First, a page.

Posted by: Chris Maloney | July 7, 2011

Hogweed: Giant Member of a Toxic Family

A Giant Hogweed flower in close-up. Do not touch!

Image via Wikipedia

Well, the Huffington Post has announced the march of Giant Hogweed in NY state.  Terrible, just terrible, except it’s nothing new.  Giant Hogweed has been around for quite some time. 

And yes, Giant Hogweed is quite toxic.  It’s a member of the hemlock family, ala Socrates.  So it looks like the rest of its family, it acts like the rest of its family,  and the biggest problem is that we’ve gotten less careful about treating it with respect.  For a sight-seeing guide of the family in question, have a look here.

For those of us here in Maine, Heracleum mantegazzianum can be an issue.  The department of agriculture division of plant industry here in Maine would like your help in locating this rather hard-to-miss plant. 

Before you assume any contact with Giant Hogweed will eat off your face, the content of phototoxic compounds varies greatly from month to month and part to part. (see study below).

Anything that potent should be used as well as feared.  Sure enough, researchers  (below) are working on new chemotherapy drugs based on the same compound, furocoumarin, that is thought to cause the burns. 

It can also be useful for chronic skin diseases like Granuloma annulare.  (psoralen is a different name for a similar compound).  So before we make the plant extinct, maybe we should figure out how to harness its potential.  It could go from poisonous nuisance to cash crop. 

Bioorg Med Chem. 2011 Apr 1;19(7):2326-41. Epub 2011 Feb 18.

Pyrrolo[3,4-h]quinolinones a new class of photochemotherapeutic agents.


Dipartimento di Scienze e Tecnologie Molecolari e Biomolecolari, Sezione di Chimica Farmaceutica e Biologica, Università degli Studi di Palermo, Via Archirafi 32, Palermo 90123, Italy.


Pyrrolo[3,4-h]quinolin-2-ones were synthesized as nitrogen isosters of the angular furocoumarin angelicin, with the aim of obtaining new photochemotherapeutic agents with increased antiproliferative activity and lower undesired toxic effects. A versatile synthetic pathway was approached to allow the isolation of derivatives of the new ring system with a good substitution pattern on the pyrrole moiety. Photobiological screenings of the new compounds revealed a potent phototoxic effect and a great UVA dose dependence, reaching IC(50) values at submicromolar level. The induced cellular photocytotoxicity was related to apoptosis with the involvement of mitochondria and lysosomes, alteration of cell cycle profile and membrane lipid peroxidation.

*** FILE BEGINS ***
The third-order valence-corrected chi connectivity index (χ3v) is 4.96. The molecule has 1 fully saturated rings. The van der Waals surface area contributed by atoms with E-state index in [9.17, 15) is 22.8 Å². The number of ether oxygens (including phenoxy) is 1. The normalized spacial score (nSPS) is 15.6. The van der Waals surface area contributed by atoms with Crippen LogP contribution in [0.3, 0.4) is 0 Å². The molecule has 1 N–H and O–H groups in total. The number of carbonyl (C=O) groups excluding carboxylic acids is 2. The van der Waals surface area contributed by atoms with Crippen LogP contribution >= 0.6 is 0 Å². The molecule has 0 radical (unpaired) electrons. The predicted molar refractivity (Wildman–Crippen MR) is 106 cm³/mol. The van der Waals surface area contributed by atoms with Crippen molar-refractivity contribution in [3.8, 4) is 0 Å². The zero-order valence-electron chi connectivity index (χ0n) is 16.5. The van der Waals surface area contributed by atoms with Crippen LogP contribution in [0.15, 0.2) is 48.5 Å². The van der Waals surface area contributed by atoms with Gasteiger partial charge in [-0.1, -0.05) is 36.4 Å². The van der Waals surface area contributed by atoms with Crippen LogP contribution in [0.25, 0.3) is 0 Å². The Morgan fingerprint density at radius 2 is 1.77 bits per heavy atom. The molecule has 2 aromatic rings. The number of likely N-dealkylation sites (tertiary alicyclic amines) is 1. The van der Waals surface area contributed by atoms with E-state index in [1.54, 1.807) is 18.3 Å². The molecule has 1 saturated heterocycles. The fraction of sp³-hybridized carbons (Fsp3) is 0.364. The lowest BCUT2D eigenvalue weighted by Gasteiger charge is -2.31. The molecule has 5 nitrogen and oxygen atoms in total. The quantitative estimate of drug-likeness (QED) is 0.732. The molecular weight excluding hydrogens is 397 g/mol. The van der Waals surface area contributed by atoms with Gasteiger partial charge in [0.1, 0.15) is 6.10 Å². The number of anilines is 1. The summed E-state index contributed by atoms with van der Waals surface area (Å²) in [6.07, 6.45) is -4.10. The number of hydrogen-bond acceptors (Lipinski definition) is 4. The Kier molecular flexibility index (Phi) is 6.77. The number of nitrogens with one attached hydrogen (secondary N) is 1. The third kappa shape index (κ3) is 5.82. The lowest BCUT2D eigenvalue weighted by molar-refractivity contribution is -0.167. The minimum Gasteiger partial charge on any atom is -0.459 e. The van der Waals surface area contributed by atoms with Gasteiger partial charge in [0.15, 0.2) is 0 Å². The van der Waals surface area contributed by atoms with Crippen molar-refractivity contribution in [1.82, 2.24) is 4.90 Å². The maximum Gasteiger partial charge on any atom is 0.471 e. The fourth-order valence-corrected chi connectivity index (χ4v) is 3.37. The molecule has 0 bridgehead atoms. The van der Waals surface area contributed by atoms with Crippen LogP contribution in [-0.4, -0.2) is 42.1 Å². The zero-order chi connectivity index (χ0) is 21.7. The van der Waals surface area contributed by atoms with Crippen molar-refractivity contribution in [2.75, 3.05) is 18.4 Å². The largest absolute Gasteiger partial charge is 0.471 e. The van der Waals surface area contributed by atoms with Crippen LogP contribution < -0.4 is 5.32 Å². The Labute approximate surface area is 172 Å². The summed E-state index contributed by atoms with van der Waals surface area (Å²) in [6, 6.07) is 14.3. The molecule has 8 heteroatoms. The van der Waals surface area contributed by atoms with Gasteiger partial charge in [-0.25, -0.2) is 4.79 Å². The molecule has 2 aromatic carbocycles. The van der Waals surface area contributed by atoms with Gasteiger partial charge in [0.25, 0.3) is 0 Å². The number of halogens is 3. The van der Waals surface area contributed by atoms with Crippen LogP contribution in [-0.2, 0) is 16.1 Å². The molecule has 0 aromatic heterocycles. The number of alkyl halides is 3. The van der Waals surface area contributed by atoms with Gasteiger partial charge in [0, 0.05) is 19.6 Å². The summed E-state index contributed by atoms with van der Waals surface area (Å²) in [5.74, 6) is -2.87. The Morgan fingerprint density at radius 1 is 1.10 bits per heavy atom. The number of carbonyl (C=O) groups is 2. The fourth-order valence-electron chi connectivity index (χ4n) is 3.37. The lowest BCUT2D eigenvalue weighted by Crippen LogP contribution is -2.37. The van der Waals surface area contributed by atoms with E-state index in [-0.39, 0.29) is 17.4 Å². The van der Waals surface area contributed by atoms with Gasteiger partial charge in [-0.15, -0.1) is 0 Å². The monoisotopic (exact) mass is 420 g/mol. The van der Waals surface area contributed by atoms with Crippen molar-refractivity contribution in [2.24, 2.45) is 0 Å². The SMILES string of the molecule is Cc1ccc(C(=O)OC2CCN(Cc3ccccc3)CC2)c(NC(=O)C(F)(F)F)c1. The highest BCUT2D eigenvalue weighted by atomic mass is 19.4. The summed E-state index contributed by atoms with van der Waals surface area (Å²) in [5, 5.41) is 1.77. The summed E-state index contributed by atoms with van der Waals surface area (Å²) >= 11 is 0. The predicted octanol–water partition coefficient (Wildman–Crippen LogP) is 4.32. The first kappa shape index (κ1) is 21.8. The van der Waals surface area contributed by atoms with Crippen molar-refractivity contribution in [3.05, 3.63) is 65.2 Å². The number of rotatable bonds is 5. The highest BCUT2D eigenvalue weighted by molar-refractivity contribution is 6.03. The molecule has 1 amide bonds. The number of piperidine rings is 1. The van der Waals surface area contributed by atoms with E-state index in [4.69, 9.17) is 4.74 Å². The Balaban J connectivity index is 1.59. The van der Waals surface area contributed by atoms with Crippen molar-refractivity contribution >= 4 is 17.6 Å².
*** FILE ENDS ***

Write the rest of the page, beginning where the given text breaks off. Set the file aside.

Copyright © 2011 Elsevier Ltd. All rights reserved.

PMID:  21397509
Photodermatol Photoimmunol Photomed. 2011 Apr;27(2):81-4. doi: 10.1111/j.1600-0781.2011.00574.x.

Psoralen and ultraviolet A in the treatment of granuloma annulare.


Department of Dermatology, The General Infirmary at Leeds, Leeds, UK.



Granuloma annulare (GA) is a benign, usually self-limiting disease. Lesions may be localized or generalized with a tendency for generalized disease to follow a chronic course. There is evidence to support psoralen and ultraviolet A (PUVA) in the treatment of GA, but little data on long-term benefits. The purpose of this study was to investigate the effect of PUVA in the treatment of GA, and to establish clearance and remission rates.


We carried out a retrospective study of patients with generalized GA treated with PUVA over 13 years. Data were collected from case notes and a phototherapy database. On completion of treatment, outcome was assessed as clear, good improvement, moderate improvement and poor outcome. Follow-up data were obtained for patients who had cleared using a postal questionnaire in addition to clinic notes.


Fifty per cent of courses resulted in clearance of disease, 16% in good improvement, 25% had moderate benefit and 9% had a poor outcome. Of the patients that cleared, 79% remained in remission at 6 months but only 32% were still clear 12 months following treatment.


Our findings show clearance or good improvement of generalized GA in 66% of cases. Prolonged remission, however, occurred in less than a third of patients.

© 2011 John Wiley & Sons A/S.

Contact Dermatitis. 1983 Jul;9(4):281-4.

Seasonal variations in the content of phototoxic compounds in giant hogweed.


The Candida inhibition method of Daniels was used for monthly determinations of the relative amounts of phototoxic substances in giant hogweed from April to September. Significant seasonal variations were found in the highest content of active constituents in April and May, with a decrease in the following months. Except in May (where it was highest for the root), the highest content of phototoxic substances was found in the leaves. It was lower in the root and lowest in the stem and stalk.

PMID:  6352168




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